Accessibility is becoming increasingly relevant, as we continue to strive for equality both on- and offline. What is Web accessibility, and how does it work? What do you need to know if you are looking to update your website, or create a new one? We’ll answer all of these questions and more in this beginner’s guide. 

What Is Web Accessibility? 

The Web eliminates physical barriers to communication and interaction, and it largely does this very successfully. However, many websites, applications, technologies, and tools are still poorly designed, creating barriers where they should be absent, and excluding many people from being able to use them. 

Web accessibility refers to the design of online products, services, and environments to be usable by as many people as possible, including people with disabilities. In web design, accessibility should be a priority, as it means making sure it can be used by as many people as possible, including people with a diverse range of hearing, movement, sight, cognitive ability, as well as situational barriers like a mobile device or a slow internet connection. Overall, it makes the web easier, clearer, and safer to use for everyone.

person using a braille keyboard
A person using a braille keyboard

There is no doubt that accessibility is universally beneficial, but why is it so important? What can be done to design accessible websites, and what are some of their features? And where should you begin if you want to make your website more accessible? We will answer all of these questions about web accessibility in this complete guide for beginners. 

Why Do Websites Need to Be Accessible?

There are many reasons why it is important to make the Web accessible, including ethics, legal requirements, and the positive impact of accessibility on user experience (UX). 

The ethical grounds for accessibility are  internationally recognised through a UN convention. The United Kingdom agreed to follow the United Nations Convention on the Rights of Persons with Disabilities, or the UN CRPD, in 2009, and much has been done to uphold it over the years. The CRPD is a detailed document which lists all the responsibilities of the government to ensure equality and non-discrimination for people with disabilities.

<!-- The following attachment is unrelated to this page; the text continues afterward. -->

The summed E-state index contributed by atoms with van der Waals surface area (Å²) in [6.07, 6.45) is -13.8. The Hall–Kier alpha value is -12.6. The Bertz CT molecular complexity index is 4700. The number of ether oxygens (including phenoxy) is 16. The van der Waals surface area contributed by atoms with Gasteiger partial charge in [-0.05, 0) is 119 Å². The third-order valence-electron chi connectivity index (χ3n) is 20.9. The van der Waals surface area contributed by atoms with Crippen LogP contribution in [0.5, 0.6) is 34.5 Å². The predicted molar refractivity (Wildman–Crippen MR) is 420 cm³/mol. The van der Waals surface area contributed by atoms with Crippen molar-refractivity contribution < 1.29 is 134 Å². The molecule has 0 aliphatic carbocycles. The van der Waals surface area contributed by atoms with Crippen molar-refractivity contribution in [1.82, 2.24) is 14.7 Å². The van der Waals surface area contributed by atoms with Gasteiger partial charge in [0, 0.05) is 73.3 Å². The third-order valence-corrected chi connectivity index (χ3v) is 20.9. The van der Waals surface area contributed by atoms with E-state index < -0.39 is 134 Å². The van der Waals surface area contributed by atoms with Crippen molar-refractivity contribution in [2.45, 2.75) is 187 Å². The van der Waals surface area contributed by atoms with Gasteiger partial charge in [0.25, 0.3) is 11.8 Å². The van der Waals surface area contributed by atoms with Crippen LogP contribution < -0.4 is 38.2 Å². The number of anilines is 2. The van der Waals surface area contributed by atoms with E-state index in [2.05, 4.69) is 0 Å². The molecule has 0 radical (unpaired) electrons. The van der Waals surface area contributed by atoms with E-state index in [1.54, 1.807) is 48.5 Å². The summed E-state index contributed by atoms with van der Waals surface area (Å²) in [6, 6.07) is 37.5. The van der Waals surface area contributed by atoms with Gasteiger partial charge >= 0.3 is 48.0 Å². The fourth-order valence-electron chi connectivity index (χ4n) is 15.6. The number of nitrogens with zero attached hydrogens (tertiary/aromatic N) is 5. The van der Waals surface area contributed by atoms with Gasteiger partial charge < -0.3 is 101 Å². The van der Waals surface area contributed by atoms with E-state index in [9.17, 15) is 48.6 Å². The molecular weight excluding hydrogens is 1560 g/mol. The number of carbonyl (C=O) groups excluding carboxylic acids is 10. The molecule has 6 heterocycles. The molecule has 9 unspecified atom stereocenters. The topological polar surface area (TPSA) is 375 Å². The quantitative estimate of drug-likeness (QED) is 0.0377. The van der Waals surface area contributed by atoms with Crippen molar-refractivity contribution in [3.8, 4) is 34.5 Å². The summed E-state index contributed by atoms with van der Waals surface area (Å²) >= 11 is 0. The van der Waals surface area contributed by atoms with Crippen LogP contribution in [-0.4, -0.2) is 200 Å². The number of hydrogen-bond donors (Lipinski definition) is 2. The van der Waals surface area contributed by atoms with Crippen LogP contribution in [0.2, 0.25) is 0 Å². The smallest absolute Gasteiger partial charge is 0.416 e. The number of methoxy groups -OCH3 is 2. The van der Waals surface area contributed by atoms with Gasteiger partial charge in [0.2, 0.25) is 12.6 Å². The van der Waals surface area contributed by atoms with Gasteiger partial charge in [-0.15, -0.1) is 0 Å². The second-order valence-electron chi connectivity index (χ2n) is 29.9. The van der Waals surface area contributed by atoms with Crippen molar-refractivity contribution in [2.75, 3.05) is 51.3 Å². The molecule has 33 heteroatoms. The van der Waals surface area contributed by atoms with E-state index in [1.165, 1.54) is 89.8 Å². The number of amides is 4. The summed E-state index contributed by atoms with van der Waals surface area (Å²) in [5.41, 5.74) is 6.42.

United Nations CRPD logo
UN and CRPD logos, via Autism Europe

Article 9 of the UN CRPD covers accessibility, and outlines State Parties’ responsibility “to ensure to persons with disabilities access, on an equal basis with others, to the physical environment, to transportation, to information and communications, including information and communications technologies and systems”. 

To further this aim online, and to build on the Equality Act 2010 (which states that all UK service providers must make ‘reasonable adjustments’ for disabled people), the Government passed regulations for public sector websites and apps which came into force in September 2018. 

Public sector websites are required by the regulations to be “perceivable, operable, understandable, and robust”. They should adhere to the international WCAG 2.1 AA accessibility standard, and publish statements explaining to what extent their online services are accessible (although there are exceptions made for organisations who would face a disproportionate burden in doing so). This applies to public sector bodies including central government and local authorities, as well as some charities and other NGOs. 

WCAG 2.1 AA Compliance badge
WCAG 2.1 AA compliance badge, via EqualWeb

While the 2018 web accessibility regulations do not apply to all organisations, they set a good universal standard for all Web and app developers to aim for. After all, at least 1 in 5 people in the UK have a long-term illness, impairment, or disability, and many more have temporary disabilities. Accessibility means making your content and design clear and simple enough so that most people can use it without needing to adapt it, while also supporting those who do need adaptations. 

What Does an Accessible Website Look Like? 

We’ve already mentioned that there are internationally recognised standards for web accessibility, called the Web Content Accessibility Guidelines (WCAG) 2.1. These outline in detail which features are needed to meet the four key principles of accessibility – namely, for online content to be perceivable, operable, understandable, and robust. 

Without going into too much technical detail, we would like to give you a better idea of what exactly makes a website accessible. Let’s look at some examples of key elements that an accessible website should have. (Of course, keep in mind that websites can be accessible to varying degrees.) 

Text Alternatives

Providing text alternatives (or alt-text) for any non-text content, such as images, graphic design, interactive elements, etc, allows it to be adapted into other forms, such as large print, braille, speech, symbols, or simpler language. 

alt text input on windows
Example of Alt Text input for an image element, via W3

This way, people who cannot perceive visual or auditory media still have access to the information it conveys. Conversely, it is also important to ensure that decorative elements and those used for visual formatting can be ignored by assistive technology so they do not interfere with use of the site.  


Making content adaptable means offering the possibility for it to be displayed in an alternative way (simple view, large text, braille, high contrast, etc.) without losing information or structure. 

BBC Accessibility page screenshot
Screenshot of tools from the BBC Accessibility page, including text display tools